That’s not even funny. As many of my readers already know, I’m not usually a gambler but for once I’d be willing to bet real money (i.e., more than $10) that your answer to the question above would be a rapid furrowing of the brows followed by a vague shrug of the shoulders and a mumbled grunt indicating the negative.
Which reminds me of the story about two atoms who bumped into each other. The first one exclaims, “I think I lost an electron.” The other atom asks, “Are you sure?” The first atom sputters, “I’m positive!” OK, OK, I can hear the worldwide groans already. I never did get no respect.
But seriously, folks, when was the last time you heard a good laser joke or any laser joke that would be both funny and printable in a respectable publication such asLaser Focus World? I’ve heard enough of the weakly risqué puns based on the first syllable of the word “laser.” Spare me! And as for the warning notice that is in every laser lab—“Do not stare into the laser beam with your remaining good eye!”—that’s pretty pitiful either as a joke or as a warning.
As I rapidly discovered, finding good laser jokes is no laughing matter. But, on behalf of my loyal readers, I persisted. It’s dirty work, but someone has to do it. So I went on an extensive web search for funny laser jokes but the results were nothing to laugh about.
As a matter of fact, I did find an initially promising site whose URL is www.sciencejokes.com and is complete with a section on physics jokes. However, this particular Web site is full of insanely weak and sophomoric, “Why did the chicken cross the road?” types of jokes.
I did chuckle over this one, however, “Richard Feynman: Why did the chicken cross the road? Answer: Surely you are joking, Mr. Feynman!” Enough already, no more chicken jokes. As you might expect, the late Professor Feynman looms large in the pantheon of funny physicists. Example: “Physics is like sex: sure it may give some practical results, but that’s not why we do it.” Lack of space prevents me from offering more Feynman gems but I recommend his book most highly.
And, speaking of fowl jokes, felines seem to figure frequently in the physics jokes spectrum. The long-suffering Schroedinger’s cat comes in for much abuse. Example: “Notice in Californian physics lab-Wanted, dead or alive: Schroedinger’s Cat.”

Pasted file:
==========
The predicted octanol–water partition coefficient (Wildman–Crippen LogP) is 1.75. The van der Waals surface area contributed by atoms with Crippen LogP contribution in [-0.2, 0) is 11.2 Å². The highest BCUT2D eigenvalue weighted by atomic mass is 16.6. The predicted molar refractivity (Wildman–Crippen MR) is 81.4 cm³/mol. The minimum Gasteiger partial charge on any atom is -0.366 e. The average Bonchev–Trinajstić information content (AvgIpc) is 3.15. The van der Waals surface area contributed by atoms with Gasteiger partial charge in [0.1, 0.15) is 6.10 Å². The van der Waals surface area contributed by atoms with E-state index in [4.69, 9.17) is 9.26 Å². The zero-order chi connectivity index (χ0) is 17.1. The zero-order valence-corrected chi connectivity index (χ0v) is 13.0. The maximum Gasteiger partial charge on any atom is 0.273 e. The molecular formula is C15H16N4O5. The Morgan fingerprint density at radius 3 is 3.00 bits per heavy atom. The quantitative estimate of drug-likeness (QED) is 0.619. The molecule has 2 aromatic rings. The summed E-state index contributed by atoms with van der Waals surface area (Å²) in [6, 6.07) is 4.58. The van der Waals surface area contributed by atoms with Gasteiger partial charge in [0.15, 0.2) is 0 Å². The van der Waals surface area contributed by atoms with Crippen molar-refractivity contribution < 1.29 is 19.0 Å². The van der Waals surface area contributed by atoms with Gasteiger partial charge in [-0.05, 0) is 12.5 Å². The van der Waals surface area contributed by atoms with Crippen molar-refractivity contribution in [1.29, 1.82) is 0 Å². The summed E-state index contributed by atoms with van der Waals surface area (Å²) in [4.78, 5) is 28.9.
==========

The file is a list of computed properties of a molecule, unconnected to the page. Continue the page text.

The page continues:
And then there are the innumerable Werner Heisenberg jokes: Two physicists meet at a seminar. One says, “I don’t know what is wrong with Heisenberg lately. He seems so sure of himself.” Those two chucklers are from a well-organized science jokes database maintained by Joachim Verhagen (www.xs4all.nl/~jcdverha/scijokes). Some of the jokes are even mildly amusing but there are no real knee-slappers here.
Joachim is also guilty of uttering this hoary old one-liner, “Old laser physicists never die, they just become incoherent.” Well, “!@#$% &*()>.” One thing is for sure; old laser physicists are never going to die laughing. As Queen Victoria said, “We are not amused.”
So, I am prepared to put my own modest money where my big mouth is. Send me your best (or worst) laser joke and I will award ten of Uncle Sam’s freshly-minted crisp greenbacks to the emitter of the one that elicits even a modest guffaw from my toughest critic. “Take my wife. Please.”
E-mails only to the address below. My circular file is empty and waiting for your best shots. Keep the submissions short and you’ll increase your chances of (a) being read and/or (b) getting published and immortalized in the august pages of Laser Focus World. You have been warned.
By the way, did you hear the one about the neutrino who walks into a bar and asks the bartender, “How much for a beer?” Quick as a flash, the bartender says, “For you, no charge.” That’s from www.physlink.com/fun/jokes. Sorry about that, guys.
“Say Goodnight, Jeffrey!”
Stop me if you’ve heard this one . . .